Taking a medication with certain vaccines, foods, and other things can affect how the medication works. These effects are called interactions.

Before taking Gemtesa, be sure to tell your doctor about all medications you take, including prescription and over-the-counter types. Also, describe any vitamins, herbs, or supplements you use. Your doctor or pharmacist can tell you about any interactions these items may cause with Gemtesa.

For information about drug-condition interactions, see the “Warnings” section below.

Interactions with drugs or supplements

Gemtesa can interact with the heart drug digoxin (Lanoxin). It’s usually safe to take digoxin with Gemtesa, but your doctor may monitor you more closely during treatment.

Your doctor or pharmacist can tell you more about this interaction.


Gemtesa may not be right for you if you have certain medical conditions. These are known as drug-condition interactions. Other factors may also affect whether Gemtesa is a good treatment option for you.

Talk with your doctor about your health history before you take Gemtesa. Factors to consider include those in the list below.

  • Severe kidney problems. In most cases, it should be safe for people with mild or moderate kidney problems (such as mild chronic kidney disease) to take Gemtesa. But if you have a severe kidney problem, such as end-stage kidney disease, your doctor will likely suggest a treatment other than Gemtesa. Gemtesa hasn’t been studied in people with severe kidney problems. To learn more, talk with your doctor.
  • Severe liver problems. People with mild or moderate liver problems are usually able to take Gemtesa. But the drug hasn’t been studied in people with severe liver problems. It’s not known if the drug is safe to take if you have severe liver problems. Alcohol-related liver disease is an example of a liver problem that can be mild, moderate, or severe. Your doctor can tell you more about how severe your liver condition is. They can also discuss treatments that may be safer for you instead.
  • Trouble emptying your bladder or a weak urine stream. Gemtesa can cause urinary retention. If you already have difficulty emptying your bladder, using Gemtesa could worsen your condition. Your doctor can determine whether it’s safe for you to take Gemtesa.
  • Allergic reaction. If you’ve had an allergic reaction to Gemtesa or any of its ingredients, your doctor will likely not prescribe Gemtesa. Ask them what other medications are better options for you.

Gemtesa and alcohol

There’s no known interaction between Gemtesa and alcohol. But alcohol and Gemtesa can cause some of the same side effects, including headache, diarrhea, and nausea. Combining the two could raise your risk of these side effects.

In addition, alcohol may worsen symptoms of overactive bladder. This is because alcohol can cause you to urinate more often, which may irritate your bladder.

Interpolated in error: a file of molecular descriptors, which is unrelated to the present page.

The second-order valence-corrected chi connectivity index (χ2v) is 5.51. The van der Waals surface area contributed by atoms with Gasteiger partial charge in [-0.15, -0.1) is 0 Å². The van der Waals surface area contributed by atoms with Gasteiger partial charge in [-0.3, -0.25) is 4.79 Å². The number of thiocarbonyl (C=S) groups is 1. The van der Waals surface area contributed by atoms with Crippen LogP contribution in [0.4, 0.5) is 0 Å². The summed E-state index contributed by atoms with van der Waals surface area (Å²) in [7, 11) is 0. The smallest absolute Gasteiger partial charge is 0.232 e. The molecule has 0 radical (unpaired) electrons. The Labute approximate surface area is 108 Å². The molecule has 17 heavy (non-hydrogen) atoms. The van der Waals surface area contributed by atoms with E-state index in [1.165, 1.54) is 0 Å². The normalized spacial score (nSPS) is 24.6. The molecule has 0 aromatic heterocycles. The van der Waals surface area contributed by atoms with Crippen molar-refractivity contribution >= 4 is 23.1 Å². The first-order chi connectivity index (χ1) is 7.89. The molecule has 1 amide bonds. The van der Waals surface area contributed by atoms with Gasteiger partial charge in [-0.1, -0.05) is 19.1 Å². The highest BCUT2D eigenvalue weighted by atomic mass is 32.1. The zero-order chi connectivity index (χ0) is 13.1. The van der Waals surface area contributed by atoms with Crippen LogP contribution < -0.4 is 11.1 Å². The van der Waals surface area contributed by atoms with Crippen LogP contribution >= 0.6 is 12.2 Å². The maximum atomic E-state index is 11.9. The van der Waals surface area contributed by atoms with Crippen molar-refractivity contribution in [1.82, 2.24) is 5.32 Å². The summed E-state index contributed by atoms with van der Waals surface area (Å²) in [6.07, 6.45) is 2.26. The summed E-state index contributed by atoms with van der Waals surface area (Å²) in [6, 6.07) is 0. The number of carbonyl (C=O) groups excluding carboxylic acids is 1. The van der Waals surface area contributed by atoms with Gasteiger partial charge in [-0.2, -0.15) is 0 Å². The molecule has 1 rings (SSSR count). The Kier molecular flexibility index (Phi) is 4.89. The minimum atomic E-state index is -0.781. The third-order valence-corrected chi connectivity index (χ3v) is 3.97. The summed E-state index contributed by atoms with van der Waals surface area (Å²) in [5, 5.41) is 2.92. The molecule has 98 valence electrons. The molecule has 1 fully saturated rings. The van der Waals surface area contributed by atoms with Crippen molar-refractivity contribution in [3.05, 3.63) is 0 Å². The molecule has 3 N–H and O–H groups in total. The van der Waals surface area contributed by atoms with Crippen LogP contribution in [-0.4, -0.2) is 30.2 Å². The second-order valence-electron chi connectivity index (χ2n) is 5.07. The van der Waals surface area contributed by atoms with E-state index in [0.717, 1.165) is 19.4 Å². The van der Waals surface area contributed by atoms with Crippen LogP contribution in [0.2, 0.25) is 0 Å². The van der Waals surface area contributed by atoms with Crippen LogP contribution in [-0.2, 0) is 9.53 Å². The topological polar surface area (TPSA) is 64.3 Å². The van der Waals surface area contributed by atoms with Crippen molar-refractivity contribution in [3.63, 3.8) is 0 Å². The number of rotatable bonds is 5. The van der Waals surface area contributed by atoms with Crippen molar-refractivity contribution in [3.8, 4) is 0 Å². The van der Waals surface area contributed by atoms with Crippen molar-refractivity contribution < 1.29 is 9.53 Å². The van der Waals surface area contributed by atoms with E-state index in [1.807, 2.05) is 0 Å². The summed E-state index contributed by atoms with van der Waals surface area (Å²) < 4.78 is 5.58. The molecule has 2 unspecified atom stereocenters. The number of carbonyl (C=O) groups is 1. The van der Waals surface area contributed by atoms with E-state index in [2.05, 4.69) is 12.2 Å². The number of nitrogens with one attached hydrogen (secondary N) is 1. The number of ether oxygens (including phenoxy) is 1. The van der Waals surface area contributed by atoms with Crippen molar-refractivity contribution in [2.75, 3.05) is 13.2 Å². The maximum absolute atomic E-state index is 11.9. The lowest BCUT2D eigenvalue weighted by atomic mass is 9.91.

If you drink alcohol, talk with your doctor about how much, if any, may be safe to drink with your condition and treatment plan.

Pregnancy and breastfeeding

It’s not known whether it’s safe to use Gemtesa while pregnant or breastfeeding.

If you’re pregnant or breastfeeding, or planning to become pregnant or breastfeed, talk with your doctor about whether Gemtesa is right for you.

Do not take more Gemtesa than your doctor prescribes. Taking more than this can lead to serious side effects.

What to do in case you take too much Gemtesa

Call your doctor if you think you’ve taken too much Gemtesa. You can also call 800-222-1222 to reach America’s Poison Centers or use its online resource. But if you have severe symptoms, immediately call 911 or your local emergency number. Or go to the nearest emergency room.

If you’re interested in learning more about Gemtesa for treating overactive bladder (OAB) symptoms, talk with your doctor. Ask questions to help determine whether Gemtesa or another treatment is right for you. Some example questions to get you started include:

  • Do any of my medical conditions raise my risk of side effects from Gemtesa?
  • If I frequently get urinary tract infections (UTIs), is it safe for me to take Gemtesa?
  • What should I do if my OAB symptoms worsen while I’m taking Gemtesa?

To learn more about Gemtesa, see these articles:

To get information on different conditions and tips for improving your health, subscribe to any of Healthline’s newsletters. You may also want to check out the online communities at Bezzy. It’s a place where people with certain conditions can find support and connect with others.

Disclaimer: Healthline has made every effort to make certain that all information is factually correct, comprehensive, and up to date. However, this article should not be used as a substitute for the knowledge and expertise of a licensed healthcare professional. You should always consult your doctor or another healthcare professional before taking any medication. The drug information contained herein is subject to change and is not intended to cover all possible uses, directions, precautions, warnings, drug interactions, allergic reactions, or adverse effects. The absence of warnings or other information for a given drug does not indicate that the drug or drug combination is safe, effective, or appropriate for all patients or all specific uses.

Gemtesa Images